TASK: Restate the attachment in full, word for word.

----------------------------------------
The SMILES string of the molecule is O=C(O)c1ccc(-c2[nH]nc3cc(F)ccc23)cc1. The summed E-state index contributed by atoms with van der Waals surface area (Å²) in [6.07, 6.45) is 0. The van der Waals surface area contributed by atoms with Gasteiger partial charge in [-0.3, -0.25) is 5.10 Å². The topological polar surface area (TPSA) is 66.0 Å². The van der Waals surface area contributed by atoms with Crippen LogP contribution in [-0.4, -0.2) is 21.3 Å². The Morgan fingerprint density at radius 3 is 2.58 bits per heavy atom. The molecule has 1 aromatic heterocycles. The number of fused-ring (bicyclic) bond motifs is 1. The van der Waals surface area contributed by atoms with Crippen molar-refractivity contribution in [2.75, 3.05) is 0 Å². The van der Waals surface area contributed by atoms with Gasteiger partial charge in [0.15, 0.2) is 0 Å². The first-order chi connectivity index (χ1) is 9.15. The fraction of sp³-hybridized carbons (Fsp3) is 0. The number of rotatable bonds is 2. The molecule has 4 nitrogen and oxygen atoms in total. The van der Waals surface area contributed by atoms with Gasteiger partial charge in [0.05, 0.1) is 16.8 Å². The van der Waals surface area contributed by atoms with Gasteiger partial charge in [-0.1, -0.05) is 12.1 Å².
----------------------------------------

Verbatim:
The SMILES string of the molecule is O=C(O)c1ccc(-c2[nH]nc3cc(F)ccc23)cc1. The summed E-state index contributed by atoms with van der Waals surface area (Å²) in [6.07, 6.45) is 0. The van der Waals surface area contributed by atoms with Gasteiger partial charge in [-0.3, -0.25) is 5.10 Å². The topological polar surface area (TPSA) is 66.0 Å². The van der Waals surface area contributed by atoms with Crippen LogP contribution in [-0.4, -0.2) is 21.3 Å². The Morgan fingerprint density at radius 3 is 2.58 bits per heavy atom. The molecule has 1 aromatic heterocycles. The number of fused-ring (bicyclic) bond motifs is 1. The van der Waals surface area contributed by atoms with Crippen molar-refractivity contribution in [2.75, 3.05) is 0 Å². The van der Waals surface area contributed by atoms with Gasteiger partial charge in [0.15, 0.2) is 0 Å². The first-order chi connectivity index (χ1) is 9.15. The fraction of sp³-hybridized carbons (Fsp3) is 0. The number of rotatable bonds is 2. The molecule has 4 nitrogen and oxygen atoms in total. The van der Waals surface area contributed by atoms with Gasteiger partial charge in [0.05, 0.1) is 16.8 Å². The van der Waals surface area contributed by atoms with Gasteiger partial charge in [-0.1, -0.05) is 12.1 Å².